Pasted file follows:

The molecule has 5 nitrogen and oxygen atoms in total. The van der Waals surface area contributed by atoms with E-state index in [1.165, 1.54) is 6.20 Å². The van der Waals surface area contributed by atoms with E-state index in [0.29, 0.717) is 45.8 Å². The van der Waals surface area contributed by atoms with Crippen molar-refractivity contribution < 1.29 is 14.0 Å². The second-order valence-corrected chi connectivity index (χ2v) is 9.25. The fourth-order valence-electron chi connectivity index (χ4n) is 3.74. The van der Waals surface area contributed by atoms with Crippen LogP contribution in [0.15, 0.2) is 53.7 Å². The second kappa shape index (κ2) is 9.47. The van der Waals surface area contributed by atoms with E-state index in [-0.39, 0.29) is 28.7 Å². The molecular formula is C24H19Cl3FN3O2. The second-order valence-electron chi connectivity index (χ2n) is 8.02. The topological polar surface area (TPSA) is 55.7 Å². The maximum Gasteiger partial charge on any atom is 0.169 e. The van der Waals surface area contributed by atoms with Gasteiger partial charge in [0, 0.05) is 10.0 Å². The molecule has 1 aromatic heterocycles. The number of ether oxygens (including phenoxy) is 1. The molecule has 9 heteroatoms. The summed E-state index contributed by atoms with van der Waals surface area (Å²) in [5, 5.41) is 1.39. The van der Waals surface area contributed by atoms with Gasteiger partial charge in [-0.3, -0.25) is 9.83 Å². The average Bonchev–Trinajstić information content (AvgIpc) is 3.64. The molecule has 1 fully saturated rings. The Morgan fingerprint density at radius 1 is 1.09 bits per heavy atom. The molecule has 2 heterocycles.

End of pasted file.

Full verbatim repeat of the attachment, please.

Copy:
The molecule has 5 nitrogen and oxygen atoms in total. The van der Waals surface area contributed by atoms with E-state index in [1.165, 1.54) is 6.20 Å². The van der Waals surface area contributed by atoms with E-state index in [0.29, 0.717) is 45.8 Å². The van der Waals surface area contributed by atoms with Crippen molar-refractivity contribution < 1.29 is 14.0 Å². The second-order valence-corrected chi connectivity index (χ2v) is 9.25. The fourth-order valence-electron chi connectivity index (χ4n) is 3.74. The van der Waals surface area contributed by atoms with Crippen LogP contribution in [0.15, 0.2) is 53.7 Å². The second kappa shape index (κ2) is 9.47. The van der Waals surface area contributed by atoms with E-state index in [-0.39, 0.29) is 28.7 Å². The molecular formula is C24H19Cl3FN3O2. The second-order valence-electron chi connectivity index (χ2n) is 8.02. The topological polar surface area (TPSA) is 55.7 Å². The maximum Gasteiger partial charge on any atom is 0.169 e. The van der Waals surface area contributed by atoms with Gasteiger partial charge in [0, 0.05) is 10.0 Å². The molecule has 1 aromatic heterocycles. The number of ether oxygens (including phenoxy) is 1. The molecule has 9 heteroatoms. The summed E-state index contributed by atoms with van der Waals surface area (Å²) in [5, 5.41) is 1.39. The van der Waals surface area contributed by atoms with Gasteiger partial charge in [-0.3, -0.25) is 9.83 Å². The average Bonchev–Trinajstić information content (AvgIpc) is 3.64. The molecule has 1 fully saturated rings. The Morgan fingerprint density at radius 1 is 1.09 bits per heavy atom. The molecule has 2 heterocycles.